Sunday, 26 December 2010

Foxing Day

We've all had some time with our gifts now, and probably been thinking about presents for ourselves and others plenty over the past few weeks. Johnathan at Ostensible Cat prefers not to list and I largely agree, while Desert Scribe at Super Galactic Dreadnought has thoughts on golden oldies (for Star Wars fans years could fall away at Back in '81). But how much have you thought about gifts in general?

I've mentioned The Log from the Sea of Cortez here once before. This is one of those books that keeps on giving. In the appendix Steinbeck suggests a defining quality of his close friend and mentor Ed Ricketts may have been the ability to receive. Steinbeck describes giving as a “a selfish pleasure”, but says receiving done well needs “a fine balance of self-knowledge and kindness”, “humility and tact and great understanding of relationships”, wisdom and even “a self-esteem”.

Ricketts is described as accepting a thing, but not taking it and keeping it as property, and association with him is said to have been “deep participation”. From reading the book as a whole, the authors – Ricketts included – seem to have an almost mythical view of synthesis and the non-teleological, the thing as it is.

As Steinbeck also says, giving can be “downright destructive”. We know this. In games plenty can be done with the fact. Where would Warhammer and Warhammer 40,000 be without the corrupting gifts of Chaos? How about Tolkien's Rings of Power? They must have seemed like the perfect present at the time, for the lord who has everything. A DM/GM can use his or her players worst instincts against them, luring them into danger on the basis of greed or lust, or just giving them an item they can't not use...

For bloggers, new readers are gifts. The short lifetime of this blog has been one long Christmas for me and I'm humbled by the interest. Then again, the growing ranks of followers and visitors unsettle me in the sense of being a new responsibility. There are times when I question whether the audience will like a post more than whether a post is good or not. It's quantum again. The observation makes the thing.

On this subject I have a quandary. I stumbled on a blog by accident at the weekend which I think is wonderful, pure fun. The trouble is, it's its own near-closed ecosystem. By commenting or following I risk upsetting the balance. That said, it's publicly available and so visitors must be welcome, even if the numbers of visitors themselves creeping up might make a difference. Rather than name or describe it, I've just added it to the blogrolls with several others. If you're interested enough, you'll find it, or you might end up there unintentionally one day. I think you'll enjoy it.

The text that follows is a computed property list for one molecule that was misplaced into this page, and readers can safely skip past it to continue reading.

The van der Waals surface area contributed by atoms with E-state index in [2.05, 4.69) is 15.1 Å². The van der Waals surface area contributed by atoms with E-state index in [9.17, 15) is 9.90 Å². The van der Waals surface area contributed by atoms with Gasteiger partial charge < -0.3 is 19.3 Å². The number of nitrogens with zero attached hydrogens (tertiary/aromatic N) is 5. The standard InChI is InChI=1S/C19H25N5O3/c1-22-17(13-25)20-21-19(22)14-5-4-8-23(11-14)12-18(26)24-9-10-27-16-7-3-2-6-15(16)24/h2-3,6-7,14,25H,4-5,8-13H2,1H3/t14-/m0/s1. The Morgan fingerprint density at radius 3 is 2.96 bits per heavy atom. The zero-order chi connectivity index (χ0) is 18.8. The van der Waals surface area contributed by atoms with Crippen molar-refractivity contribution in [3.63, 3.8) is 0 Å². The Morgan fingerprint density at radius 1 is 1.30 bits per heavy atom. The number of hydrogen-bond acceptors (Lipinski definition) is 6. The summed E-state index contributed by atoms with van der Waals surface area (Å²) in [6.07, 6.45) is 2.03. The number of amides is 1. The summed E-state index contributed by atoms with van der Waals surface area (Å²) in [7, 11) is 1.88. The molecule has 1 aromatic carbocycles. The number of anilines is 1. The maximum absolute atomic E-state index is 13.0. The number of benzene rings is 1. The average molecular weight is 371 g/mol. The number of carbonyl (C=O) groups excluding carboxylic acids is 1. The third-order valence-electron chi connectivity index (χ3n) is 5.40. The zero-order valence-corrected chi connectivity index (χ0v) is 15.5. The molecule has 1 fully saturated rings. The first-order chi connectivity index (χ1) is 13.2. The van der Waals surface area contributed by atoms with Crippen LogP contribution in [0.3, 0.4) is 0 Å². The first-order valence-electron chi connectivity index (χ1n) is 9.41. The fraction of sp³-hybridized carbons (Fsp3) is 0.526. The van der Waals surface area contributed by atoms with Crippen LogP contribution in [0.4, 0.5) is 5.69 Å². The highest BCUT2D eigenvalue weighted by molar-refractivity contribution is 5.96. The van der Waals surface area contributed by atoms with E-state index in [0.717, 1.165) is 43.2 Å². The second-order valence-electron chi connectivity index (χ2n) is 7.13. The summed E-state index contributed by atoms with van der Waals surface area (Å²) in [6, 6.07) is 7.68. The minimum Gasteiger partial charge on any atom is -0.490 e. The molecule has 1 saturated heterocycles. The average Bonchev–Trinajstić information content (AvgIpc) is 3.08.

If you're guessing the title of this post is a clue to the identity, I'll tell you it's not Slight Foxing, because I follow that great blog already; Rachel might well be regarded as a fox, and the content can be foxing, but what's foxing me here is something else again. On the subject, check out kitsune and revisit the spooky Fox himself. Potential aplenty.

If you do find yourself there one day, or at a blog like it, I'd suggest having a reasonable think before you interact. The gift of a comment or a follower is almost certain to be an overwhelmingly positive act in the majority of cases, but are there not times it might do more harm than good? I'm rarely sure, but I trust the wisdom of the readers and intrepid explorers passing through. If you have thoughts on the decision, I'd be glad of them.


Update: This was re-posted here a couple of months later, beginning a new discussion.

5 comments:

Johnathan Bingham said...

You have me intrigued as to this mystery blog. Ah, it is a challenge to find out. I shall endeavor to do so!

Harald said...

Found it. While thinking about following, I put it in my blog-roll as well. I see what you mean though.

Porky said...

@ Johnathan - A challenge is always good! The solution is simpler now, though only a little - it's a blog also in Harald's blogroll.

@ Harald - There's no mistaking it. If you've taken the same approach I'm more comfortable the decision was a good one.

Rachel said...

I just saw this post. I'm now intrigued too. The hunt for the mystery blog has actually diverted me from reading a paper about weevil cladistics. You can't get much more diverting than that.

Porky said...

Welcome to the Expanse, and to the search too! I can't promise the blog itself will be more interesting than weevil cladistics, but it's in with a chance. And with mention of the humble weevil you actually do move us in more or less the right direction...